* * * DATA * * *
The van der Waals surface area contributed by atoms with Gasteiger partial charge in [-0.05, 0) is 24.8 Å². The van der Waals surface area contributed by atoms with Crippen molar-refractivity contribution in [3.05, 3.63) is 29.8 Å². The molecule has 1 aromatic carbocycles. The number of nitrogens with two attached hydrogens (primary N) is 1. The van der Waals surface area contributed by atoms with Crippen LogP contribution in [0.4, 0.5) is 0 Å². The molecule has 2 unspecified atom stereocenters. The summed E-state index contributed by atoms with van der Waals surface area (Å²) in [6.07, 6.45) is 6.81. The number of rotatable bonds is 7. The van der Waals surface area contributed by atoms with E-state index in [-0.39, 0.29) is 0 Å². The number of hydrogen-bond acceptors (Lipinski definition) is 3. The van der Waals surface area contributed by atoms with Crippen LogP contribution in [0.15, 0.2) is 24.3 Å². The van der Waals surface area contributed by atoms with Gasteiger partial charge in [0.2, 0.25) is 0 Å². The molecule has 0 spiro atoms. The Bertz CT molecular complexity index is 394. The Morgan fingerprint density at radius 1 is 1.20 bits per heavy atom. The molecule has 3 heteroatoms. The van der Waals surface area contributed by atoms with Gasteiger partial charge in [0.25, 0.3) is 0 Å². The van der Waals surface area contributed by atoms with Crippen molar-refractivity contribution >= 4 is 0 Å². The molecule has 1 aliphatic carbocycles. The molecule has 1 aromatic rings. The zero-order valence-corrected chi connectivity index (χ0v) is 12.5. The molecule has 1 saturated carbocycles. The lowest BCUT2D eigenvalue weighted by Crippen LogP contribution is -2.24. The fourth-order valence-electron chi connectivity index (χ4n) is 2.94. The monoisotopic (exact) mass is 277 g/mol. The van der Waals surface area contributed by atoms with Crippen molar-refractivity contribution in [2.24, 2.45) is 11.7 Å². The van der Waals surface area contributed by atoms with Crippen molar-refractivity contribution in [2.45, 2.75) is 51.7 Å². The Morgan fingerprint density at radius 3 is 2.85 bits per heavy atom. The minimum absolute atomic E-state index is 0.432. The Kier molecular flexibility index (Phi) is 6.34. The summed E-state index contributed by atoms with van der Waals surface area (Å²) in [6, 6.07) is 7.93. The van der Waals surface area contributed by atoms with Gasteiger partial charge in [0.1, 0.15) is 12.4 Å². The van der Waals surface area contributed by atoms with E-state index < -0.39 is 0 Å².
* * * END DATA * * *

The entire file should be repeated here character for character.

The van der Waals surface area contributed by atoms with Gasteiger partial charge in [-0.05, 0) is 24.8 Å². The van der Waals surface area contributed by atoms with Crippen molar-refractivity contribution in [3.05, 3.63) is 29.8 Å². The molecule has 1 aromatic carbocycles. The number of nitrogens with two attached hydrogens (primary N) is 1. The van der Waals surface area contributed by atoms with Crippen LogP contribution in [0.4, 0.5) is 0 Å². The molecule has 2 unspecified atom stereocenters. The summed E-state index contributed by atoms with van der Waals surface area (Å²) in [6.07, 6.45) is 6.81. The number of rotatable bonds is 7. The van der Waals surface area contributed by atoms with E-state index in [-0.39, 0.29) is 0 Å². The number of hydrogen-bond acceptors (Lipinski definition) is 3. The van der Waals surface area contributed by atoms with Crippen LogP contribution in [0.15, 0.2) is 24.3 Å². The van der Waals surface area contributed by atoms with Gasteiger partial charge in [0.2, 0.25) is 0 Å². The molecule has 0 spiro atoms. The Bertz CT molecular complexity index is 394. The Morgan fingerprint density at radius 1 is 1.20 bits per heavy atom. The molecule has 3 heteroatoms. The van der Waals surface area contributed by atoms with Gasteiger partial charge in [0.25, 0.3) is 0 Å². The van der Waals surface area contributed by atoms with Crippen molar-refractivity contribution >= 4 is 0 Å². The molecule has 1 aliphatic carbocycles. The molecule has 1 aromatic rings. The zero-order valence-corrected chi connectivity index (χ0v) is 12.5. The molecule has 1 saturated carbocycles. The lowest BCUT2D eigenvalue weighted by Crippen LogP contribution is -2.24. The fourth-order valence-electron chi connectivity index (χ4n) is 2.94. The monoisotopic (exact) mass is 277 g/mol. The van der Waals surface area contributed by atoms with Crippen molar-refractivity contribution in [2.24, 2.45) is 11.7 Å². The van der Waals surface area contributed by atoms with Crippen molar-refractivity contribution in [2.45, 2.75) is 51.7 Å². The Morgan fingerprint density at radius 3 is 2.85 bits per heavy atom. The minimum absolute atomic E-state index is 0.432. The Kier molecular flexibility index (Phi) is 6.34. The summed E-state index contributed by atoms with van der Waals surface area (Å²) in [6, 6.07) is 7.93. The van der Waals surface area contributed by atoms with Gasteiger partial charge in [0.1, 0.15) is 12.4 Å². The van der Waals surface area contributed by atoms with E-state index < -0.39 is 0 Å².